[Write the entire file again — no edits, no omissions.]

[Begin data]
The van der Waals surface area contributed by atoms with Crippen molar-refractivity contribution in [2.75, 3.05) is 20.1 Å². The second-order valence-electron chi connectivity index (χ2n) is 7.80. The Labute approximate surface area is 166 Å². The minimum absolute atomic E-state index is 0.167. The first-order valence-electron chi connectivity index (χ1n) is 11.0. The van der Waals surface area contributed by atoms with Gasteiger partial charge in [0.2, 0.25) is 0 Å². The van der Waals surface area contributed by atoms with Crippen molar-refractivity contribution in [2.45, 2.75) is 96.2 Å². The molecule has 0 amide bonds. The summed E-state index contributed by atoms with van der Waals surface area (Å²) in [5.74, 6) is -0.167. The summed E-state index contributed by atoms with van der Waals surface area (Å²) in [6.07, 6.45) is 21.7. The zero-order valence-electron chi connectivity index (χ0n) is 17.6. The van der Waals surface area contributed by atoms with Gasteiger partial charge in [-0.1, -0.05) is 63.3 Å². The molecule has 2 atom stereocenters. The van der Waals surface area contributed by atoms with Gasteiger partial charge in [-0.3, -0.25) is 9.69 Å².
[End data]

The van der Waals surface area contributed by atoms with Crippen molar-refractivity contribution in [2.75, 3.05) is 20.1 Å². The second-order valence-electron chi connectivity index (χ2n) is 7.80. The Labute approximate surface area is 166 Å². The minimum absolute atomic E-state index is 0.167. The first-order valence-electron chi connectivity index (χ1n) is 11.0. The van der Waals surface area contributed by atoms with Gasteiger partial charge in [0.2, 0.25) is 0 Å². The van der Waals surface area contributed by atoms with Crippen molar-refractivity contribution in [2.45, 2.75) is 96.2 Å². The molecule has 0 amide bonds. The summed E-state index contributed by atoms with van der Waals surface area (Å²) in [5.74, 6) is -0.167. The summed E-state index contributed by atoms with van der Waals surface area (Å²) in [6.07, 6.45) is 21.7. The zero-order valence-electron chi connectivity index (χ0n) is 17.6. The van der Waals surface area contributed by atoms with Gasteiger partial charge in [-0.1, -0.05) is 63.3 Å². The molecule has 2 atom stereocenters. The van der Waals surface area contributed by atoms with Gasteiger partial charge in [-0.3, -0.25) is 9.69 Å².